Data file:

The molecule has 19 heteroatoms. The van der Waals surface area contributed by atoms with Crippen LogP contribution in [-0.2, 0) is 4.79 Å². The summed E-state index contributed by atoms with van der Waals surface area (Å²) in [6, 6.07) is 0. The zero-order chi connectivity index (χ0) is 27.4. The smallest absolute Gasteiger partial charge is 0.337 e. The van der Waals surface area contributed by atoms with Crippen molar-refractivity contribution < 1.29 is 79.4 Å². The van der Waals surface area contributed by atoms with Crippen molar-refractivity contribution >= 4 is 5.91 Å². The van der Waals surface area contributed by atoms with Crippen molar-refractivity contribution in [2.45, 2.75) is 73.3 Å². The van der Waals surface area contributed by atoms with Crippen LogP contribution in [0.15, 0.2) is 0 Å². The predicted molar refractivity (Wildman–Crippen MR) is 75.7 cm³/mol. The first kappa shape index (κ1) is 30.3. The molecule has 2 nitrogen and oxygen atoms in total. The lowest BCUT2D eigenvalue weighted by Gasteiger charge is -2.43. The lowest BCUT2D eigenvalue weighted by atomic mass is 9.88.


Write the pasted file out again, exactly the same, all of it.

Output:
The molecule has 19 heteroatoms. The van der Waals surface area contributed by atoms with Crippen LogP contribution in [-0.2, 0) is 4.79 Å². The summed E-state index contributed by atoms with van der Waals surface area (Å²) in [6, 6.07) is 0. The zero-order chi connectivity index (χ0) is 27.4. The smallest absolute Gasteiger partial charge is 0.337 e. The van der Waals surface area contributed by atoms with Crippen molar-refractivity contribution < 1.29 is 79.4 Å². The van der Waals surface area contributed by atoms with Crippen molar-refractivity contribution >= 4 is 5.91 Å². The van der Waals surface area contributed by atoms with Crippen molar-refractivity contribution in [2.45, 2.75) is 73.3 Å². The van der Waals surface area contributed by atoms with Crippen LogP contribution in [0.15, 0.2) is 0 Å². The predicted molar refractivity (Wildman–Crippen MR) is 75.7 cm³/mol. The first kappa shape index (κ1) is 30.3. The molecule has 2 nitrogen and oxygen atoms in total. The lowest BCUT2D eigenvalue weighted by Gasteiger charge is -2.43. The lowest BCUT2D eigenvalue weighted by atomic mass is 9.88.